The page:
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Bunker prices to shift ship owners' attention towards more "eco-friendly" tankers

Monday, 20 February 2012 | 00:00
"Green vessels", "environmentally-friendly", "eco-ships"; all those terms are more and more frequently introduced in the everyday business of shipping. With pressure to the shipping industry from international organizations and institutions rising and demanding a cleaner "modus operandi", ship owners may well have to shift their attention, as has already been the case, towards more environmentally friendly vessels. In fact, many are already contemplating the increase of such vessels in their fleet mix.
One financial incentive towards this new direction has been the major increase of bunker fuels, which are a major part of the daily expenses of any shipping company. In its latest report, London-based shipbroker Gibson said that "today’s weak tanker market means bunker prices play an even greater role, as the rising cost of bunker fuel undermines the shipowners ability to break-even, let alone cover actual costs. Following escalating tensions between Iran and the West and concerns surrounding the supply of crude from the region, front month Brent futures prices rose to a 6 month high this week (above $120/bbl), whilst WTI moved above $100/bbl. The climb also meant bunker prices in main bunkering centres worldwide climbed to their highest level since 2008" said Gibson.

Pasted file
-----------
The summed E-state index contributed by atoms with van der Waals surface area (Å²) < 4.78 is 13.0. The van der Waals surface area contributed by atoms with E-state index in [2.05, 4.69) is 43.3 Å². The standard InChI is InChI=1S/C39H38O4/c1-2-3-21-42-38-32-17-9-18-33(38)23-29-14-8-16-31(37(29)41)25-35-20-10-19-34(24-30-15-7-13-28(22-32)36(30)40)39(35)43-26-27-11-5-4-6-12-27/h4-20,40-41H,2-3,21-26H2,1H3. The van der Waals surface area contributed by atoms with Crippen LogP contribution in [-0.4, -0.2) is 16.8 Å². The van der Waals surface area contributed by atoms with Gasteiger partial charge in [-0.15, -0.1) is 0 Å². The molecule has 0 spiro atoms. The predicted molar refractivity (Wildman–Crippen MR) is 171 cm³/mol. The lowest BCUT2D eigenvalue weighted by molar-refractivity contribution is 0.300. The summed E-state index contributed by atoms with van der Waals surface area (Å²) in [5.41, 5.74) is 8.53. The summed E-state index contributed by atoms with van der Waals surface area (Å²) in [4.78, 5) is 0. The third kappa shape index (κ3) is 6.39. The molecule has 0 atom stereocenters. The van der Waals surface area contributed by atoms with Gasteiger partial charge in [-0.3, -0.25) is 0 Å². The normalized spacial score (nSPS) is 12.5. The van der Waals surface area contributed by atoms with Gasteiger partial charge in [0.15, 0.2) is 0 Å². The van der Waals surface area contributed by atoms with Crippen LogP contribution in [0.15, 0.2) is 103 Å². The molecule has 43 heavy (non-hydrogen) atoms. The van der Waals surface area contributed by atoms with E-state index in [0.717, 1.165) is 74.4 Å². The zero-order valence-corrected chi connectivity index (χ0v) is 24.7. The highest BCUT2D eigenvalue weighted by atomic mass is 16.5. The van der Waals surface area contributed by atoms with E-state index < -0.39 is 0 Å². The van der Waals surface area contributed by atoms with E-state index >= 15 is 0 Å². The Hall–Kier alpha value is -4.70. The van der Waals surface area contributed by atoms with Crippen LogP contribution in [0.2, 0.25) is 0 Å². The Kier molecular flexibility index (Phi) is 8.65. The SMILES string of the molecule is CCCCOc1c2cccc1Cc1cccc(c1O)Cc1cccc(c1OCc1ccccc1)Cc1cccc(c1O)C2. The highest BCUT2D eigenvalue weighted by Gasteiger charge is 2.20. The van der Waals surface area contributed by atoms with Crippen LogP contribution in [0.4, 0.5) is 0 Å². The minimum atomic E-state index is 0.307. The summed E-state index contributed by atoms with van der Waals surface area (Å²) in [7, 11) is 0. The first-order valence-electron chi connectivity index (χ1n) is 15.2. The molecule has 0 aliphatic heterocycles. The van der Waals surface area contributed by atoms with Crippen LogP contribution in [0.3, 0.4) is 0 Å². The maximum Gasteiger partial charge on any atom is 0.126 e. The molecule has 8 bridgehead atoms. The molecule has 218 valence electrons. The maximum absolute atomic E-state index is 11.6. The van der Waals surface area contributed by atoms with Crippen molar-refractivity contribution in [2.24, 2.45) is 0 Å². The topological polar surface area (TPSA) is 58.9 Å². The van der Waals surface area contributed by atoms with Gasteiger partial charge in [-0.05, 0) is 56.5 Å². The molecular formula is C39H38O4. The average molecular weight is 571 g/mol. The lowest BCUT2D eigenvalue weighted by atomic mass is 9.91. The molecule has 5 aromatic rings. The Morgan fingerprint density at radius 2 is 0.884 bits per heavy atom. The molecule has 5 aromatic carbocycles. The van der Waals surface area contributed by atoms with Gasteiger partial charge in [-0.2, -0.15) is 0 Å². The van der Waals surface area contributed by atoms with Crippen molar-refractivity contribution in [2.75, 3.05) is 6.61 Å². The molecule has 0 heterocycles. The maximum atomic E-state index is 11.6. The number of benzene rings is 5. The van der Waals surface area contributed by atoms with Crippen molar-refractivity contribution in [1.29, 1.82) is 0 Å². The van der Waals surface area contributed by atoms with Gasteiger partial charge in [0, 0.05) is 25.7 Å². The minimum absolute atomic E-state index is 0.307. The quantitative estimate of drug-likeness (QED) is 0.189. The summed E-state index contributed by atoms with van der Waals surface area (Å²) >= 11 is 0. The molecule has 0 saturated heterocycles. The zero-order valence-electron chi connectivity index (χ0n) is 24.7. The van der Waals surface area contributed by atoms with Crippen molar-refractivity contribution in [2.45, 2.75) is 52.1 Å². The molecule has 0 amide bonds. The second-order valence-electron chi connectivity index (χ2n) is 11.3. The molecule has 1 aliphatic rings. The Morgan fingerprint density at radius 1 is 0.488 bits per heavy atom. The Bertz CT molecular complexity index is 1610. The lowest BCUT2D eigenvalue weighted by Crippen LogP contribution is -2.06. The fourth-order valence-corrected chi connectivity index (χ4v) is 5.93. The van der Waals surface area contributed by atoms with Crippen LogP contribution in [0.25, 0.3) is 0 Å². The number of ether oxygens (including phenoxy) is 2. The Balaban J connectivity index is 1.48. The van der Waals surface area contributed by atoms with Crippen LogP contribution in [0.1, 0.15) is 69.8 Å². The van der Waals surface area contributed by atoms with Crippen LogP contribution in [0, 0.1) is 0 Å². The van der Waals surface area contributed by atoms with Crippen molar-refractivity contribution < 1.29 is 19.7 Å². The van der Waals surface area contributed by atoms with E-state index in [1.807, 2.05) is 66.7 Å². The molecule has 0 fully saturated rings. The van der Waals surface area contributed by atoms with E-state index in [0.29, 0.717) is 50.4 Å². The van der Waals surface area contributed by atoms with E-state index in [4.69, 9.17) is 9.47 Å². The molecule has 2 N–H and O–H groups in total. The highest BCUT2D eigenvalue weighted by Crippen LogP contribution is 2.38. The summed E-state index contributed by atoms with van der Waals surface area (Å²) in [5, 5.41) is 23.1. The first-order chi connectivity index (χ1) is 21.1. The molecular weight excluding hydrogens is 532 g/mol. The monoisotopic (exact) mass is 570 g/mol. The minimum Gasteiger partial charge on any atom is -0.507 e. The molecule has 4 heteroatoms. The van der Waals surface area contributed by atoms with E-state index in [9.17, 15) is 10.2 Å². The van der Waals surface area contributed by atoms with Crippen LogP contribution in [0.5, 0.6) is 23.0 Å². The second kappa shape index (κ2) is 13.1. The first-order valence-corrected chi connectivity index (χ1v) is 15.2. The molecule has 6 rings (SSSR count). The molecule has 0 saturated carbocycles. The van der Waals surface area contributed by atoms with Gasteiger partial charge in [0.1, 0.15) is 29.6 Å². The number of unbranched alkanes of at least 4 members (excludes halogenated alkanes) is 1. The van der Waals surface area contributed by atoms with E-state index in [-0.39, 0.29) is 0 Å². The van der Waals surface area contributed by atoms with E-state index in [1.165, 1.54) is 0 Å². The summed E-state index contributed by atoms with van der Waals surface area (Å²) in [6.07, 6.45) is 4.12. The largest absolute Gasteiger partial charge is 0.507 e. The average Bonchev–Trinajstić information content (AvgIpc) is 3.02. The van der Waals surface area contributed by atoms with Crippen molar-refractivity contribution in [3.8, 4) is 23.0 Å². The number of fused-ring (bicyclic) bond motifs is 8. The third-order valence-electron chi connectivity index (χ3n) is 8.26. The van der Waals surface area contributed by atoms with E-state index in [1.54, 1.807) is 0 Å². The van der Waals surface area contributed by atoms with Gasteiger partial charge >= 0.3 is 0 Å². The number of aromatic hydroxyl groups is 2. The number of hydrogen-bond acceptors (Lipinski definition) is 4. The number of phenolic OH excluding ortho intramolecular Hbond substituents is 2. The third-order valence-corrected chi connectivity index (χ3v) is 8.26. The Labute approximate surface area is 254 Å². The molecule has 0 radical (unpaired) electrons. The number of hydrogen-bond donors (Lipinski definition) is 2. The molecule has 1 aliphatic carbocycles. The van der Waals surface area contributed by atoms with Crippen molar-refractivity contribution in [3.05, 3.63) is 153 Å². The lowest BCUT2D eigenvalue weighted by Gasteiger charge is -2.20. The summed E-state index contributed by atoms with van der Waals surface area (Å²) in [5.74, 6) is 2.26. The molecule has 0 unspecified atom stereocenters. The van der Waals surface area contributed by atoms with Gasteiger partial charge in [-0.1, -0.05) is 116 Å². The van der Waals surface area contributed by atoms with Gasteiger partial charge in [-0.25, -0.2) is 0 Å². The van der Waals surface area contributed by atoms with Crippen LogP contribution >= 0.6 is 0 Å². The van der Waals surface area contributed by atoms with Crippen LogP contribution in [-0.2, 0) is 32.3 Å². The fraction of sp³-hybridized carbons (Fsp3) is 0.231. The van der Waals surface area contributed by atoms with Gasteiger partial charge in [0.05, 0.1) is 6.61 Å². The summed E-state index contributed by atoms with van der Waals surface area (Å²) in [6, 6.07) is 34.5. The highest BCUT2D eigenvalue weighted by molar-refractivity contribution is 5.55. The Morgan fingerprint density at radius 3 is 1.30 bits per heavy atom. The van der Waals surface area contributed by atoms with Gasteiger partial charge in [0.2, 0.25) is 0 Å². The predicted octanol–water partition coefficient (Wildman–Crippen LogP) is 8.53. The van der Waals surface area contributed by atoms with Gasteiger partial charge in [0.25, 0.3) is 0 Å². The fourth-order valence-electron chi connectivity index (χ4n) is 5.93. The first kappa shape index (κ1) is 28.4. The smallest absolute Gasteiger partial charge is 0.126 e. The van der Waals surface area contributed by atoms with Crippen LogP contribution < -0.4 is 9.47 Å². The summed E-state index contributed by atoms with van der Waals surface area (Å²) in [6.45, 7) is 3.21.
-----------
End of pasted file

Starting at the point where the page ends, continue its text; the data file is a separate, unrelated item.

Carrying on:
In its report, it mentioned that by Thursday of the past week, the price of Fujairah high sulphur fuel oil (HSFO) reached $741/tonne, more than $100/tonne higher than during the corresponding period last year. "Soaring bunker prices have added further pressure on shipowners costs, highlighting the advantages of more fuel efficient ships. This week, John Fredriksen outlined plans to invest hundreds of millions of dollars in new tankers for Frontline 2012, which could eventually include an order for fuel efficient VLCCs. Frontline suggests that at current bunker prices the savings could be as much as $10,000/day, following improvements in engine efficiency and the subsequent bunker consumption. This implies a ‘saving’ of some 15 tonnes/day. Although this statement may raise a few eyebrows, a more detailed analysis shows that savings could potentially be even higher" mentioned Gibson.